The Main Business and Other Business 0

Posted April 16th, 2014 by Dave Linde

Conference teaching

Our annual district conference on April 7-8 featured Aaron Couch as the main speaker.  True to the mentoring culture of the church where he pastors, he brought an associate pastor along, a mentoree of his, Josh Gray, who also did some of the teaching.  The theme was disciplemaking.  Insights that I found helpful included these:

  • –Luke 10, in the context of the whole book, shows that Satan’s power is defeated as we bless people and proclaim the Kingdom.
  • –According to Matt. 4:19, a disciple is one who is following Jesus, is being changed by Jesus, and is on mission with Jesus.
  • –Disciplemaking cannot happen in a classroom.  Is your church structured so that it can happen?
  • –Leadership is making people uncomfortable at a rate they can tolerate.
  • –Find your leaders in the reclaimed folks in your pews.  In most churches they are not noticed or not given a second chance.
  • –If the pastor wants the church to make disciples, he must start with his own practice: he must be discipling several guys himself, preferably at least one new believer.
  • –Stop trying to be the best church in your community; be the best church for your community.
  • –We will find Jesus in the brokenness around us and in the brokenness inside us.Audio recordings of the teaching sessions can be found on our website.

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Don’t Misunderstand Grace 0

Posted March 13th, 2014 by Dan Moose

Grace is what every person needs.  Without grace, no one can be saved, nor can anyone walk in the fullness of a transformed life in Jesus Christ.Dan cropped 4.13

Many times grace is misunderstood.  Grace misunderstood teaches us easy-believism for salvation (prayer of accepting Jesus and going on my way) and gives us license to do what I want instead of obediently following Jesus.  On the other hand, grace misunderstood causes many to buy into the idea that we are saved by grace, but must work out our salvation in our own strength.   But Titus 2:11-14 says:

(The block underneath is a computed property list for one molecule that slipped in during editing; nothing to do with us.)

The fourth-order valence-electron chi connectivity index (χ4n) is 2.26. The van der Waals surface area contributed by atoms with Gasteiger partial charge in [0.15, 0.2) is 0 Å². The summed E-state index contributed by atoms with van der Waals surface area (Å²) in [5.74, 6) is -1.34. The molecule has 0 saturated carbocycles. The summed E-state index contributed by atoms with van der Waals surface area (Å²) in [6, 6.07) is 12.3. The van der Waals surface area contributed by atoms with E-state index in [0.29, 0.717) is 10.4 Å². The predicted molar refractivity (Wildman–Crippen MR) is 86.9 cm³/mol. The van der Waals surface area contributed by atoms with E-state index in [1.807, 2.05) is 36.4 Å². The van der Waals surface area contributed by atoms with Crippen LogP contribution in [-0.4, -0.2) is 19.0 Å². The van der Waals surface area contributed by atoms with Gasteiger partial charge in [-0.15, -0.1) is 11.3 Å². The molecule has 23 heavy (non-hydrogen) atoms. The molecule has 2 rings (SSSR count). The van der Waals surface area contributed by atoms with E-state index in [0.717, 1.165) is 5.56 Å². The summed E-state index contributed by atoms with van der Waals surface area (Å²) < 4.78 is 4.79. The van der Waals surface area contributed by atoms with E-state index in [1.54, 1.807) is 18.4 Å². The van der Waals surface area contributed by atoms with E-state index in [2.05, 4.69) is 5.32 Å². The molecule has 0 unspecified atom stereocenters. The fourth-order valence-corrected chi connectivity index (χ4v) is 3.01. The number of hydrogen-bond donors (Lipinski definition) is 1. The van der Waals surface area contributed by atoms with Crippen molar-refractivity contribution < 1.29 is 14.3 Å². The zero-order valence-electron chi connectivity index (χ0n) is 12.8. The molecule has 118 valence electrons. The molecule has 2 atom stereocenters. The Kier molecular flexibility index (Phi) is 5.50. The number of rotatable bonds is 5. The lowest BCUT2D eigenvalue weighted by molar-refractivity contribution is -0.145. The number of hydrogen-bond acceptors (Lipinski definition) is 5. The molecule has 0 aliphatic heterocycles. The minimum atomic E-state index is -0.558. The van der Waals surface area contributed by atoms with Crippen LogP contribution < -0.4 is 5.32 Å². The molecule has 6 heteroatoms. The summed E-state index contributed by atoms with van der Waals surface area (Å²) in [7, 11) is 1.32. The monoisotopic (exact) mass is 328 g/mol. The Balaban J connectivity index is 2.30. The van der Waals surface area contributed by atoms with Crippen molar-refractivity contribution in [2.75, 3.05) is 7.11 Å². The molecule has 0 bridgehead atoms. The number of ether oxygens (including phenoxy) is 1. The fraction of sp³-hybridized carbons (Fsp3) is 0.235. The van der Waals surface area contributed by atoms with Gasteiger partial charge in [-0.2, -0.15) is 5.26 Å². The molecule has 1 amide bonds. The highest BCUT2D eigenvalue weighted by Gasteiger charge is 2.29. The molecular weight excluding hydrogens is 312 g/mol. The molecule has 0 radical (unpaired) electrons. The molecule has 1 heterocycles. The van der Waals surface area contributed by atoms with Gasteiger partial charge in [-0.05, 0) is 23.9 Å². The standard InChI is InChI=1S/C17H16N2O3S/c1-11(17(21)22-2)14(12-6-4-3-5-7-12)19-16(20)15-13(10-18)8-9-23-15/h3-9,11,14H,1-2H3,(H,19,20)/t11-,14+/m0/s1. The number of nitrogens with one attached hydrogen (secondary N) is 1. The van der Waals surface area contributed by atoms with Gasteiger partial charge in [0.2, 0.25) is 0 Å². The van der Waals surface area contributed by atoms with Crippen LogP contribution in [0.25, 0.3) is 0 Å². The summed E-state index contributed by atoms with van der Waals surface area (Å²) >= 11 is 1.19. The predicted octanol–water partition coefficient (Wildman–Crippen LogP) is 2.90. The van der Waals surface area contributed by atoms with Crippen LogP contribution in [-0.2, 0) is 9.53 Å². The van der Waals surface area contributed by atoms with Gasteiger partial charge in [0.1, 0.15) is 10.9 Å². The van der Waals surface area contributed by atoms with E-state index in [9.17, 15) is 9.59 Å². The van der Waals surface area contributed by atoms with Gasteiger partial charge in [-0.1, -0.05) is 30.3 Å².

For the grace of God has appeared, bringing salvation to all people, training us to renounce ungodliness and worldly passions, and to live self-controlled, upright and godly lives in this present age, waiting for our blessed hope, the appearing of the glory of our great God and Savior Jesus Christ, who gave himself for us to redeem us from all lawlessness and to purify for himself a people for his own possession, who are zealous for good works (ESV).

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Tests of the Fire 0

Posted February 4th, 2014 by Tom Mouw

These trials are only to test your faith, to show that it is strong and pure.  It is being tested as fire tests and purifies gold – and your faith is far more precious to God than mere gold.  So if your faith remains strong after being tried by fiery trials, it will bring you much praise and glory and honor on the day when Jesus Christ is revealed to the whole world. 1 Peter 1:7

The following is excerpted from the introductory chapter titled Tests of the Fire, from the book, Hope for Tough Times, by Mary J. Nelson. I am very grateful to Mary for how she has Tom headshot 6-2012ministered to our family, personally and through her gift for writing.  I pass this along for the sake of a number of key ministry leaders I am working with at this time, and perpetually, who are in the midst of tests of the fire, and may need a little more hope for tough times.  Trusting this will minister to many.
–Tom Mouw

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Significant Changes in EFCA Ministerial Credentials 3

Posted January 9th, 2014 by Dave Linde

2013--8Recently the EFCA national Board of Ministerial Standing approved a number of revisions to the ministerial credentialing policy.  Among the changes are the following.  Take note, because they might have significant implications for you.

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First, there is no longer a full-time (30 hours per week) requirement.  Persons engaged in a qualifying ministry that is part-time or bi-vocational are now eligible.  The rationale for this change is a desire to provide credentials for a growing number of pastors, such as church planters, whose ministries require a part-time or bi-vocational arrangement.

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A Credentialing Annoyance Leading to a Christmas Greeting 2

Posted December 9th, 2013 by Dave Linde

I am a little annoyed by a classic question that is asked of licensing and ordination candidates in the EFCA.  2013--8The question springs from a passage that can easily be seen as a “Christmas text.”  In Philippians 2 Paul refers to

Christ Jesus, who, though he was in the form of God, did not count equality with God a thing to be grasped, but emptied himself, by taking the form of a servant, being born in the likeness of men (ESV).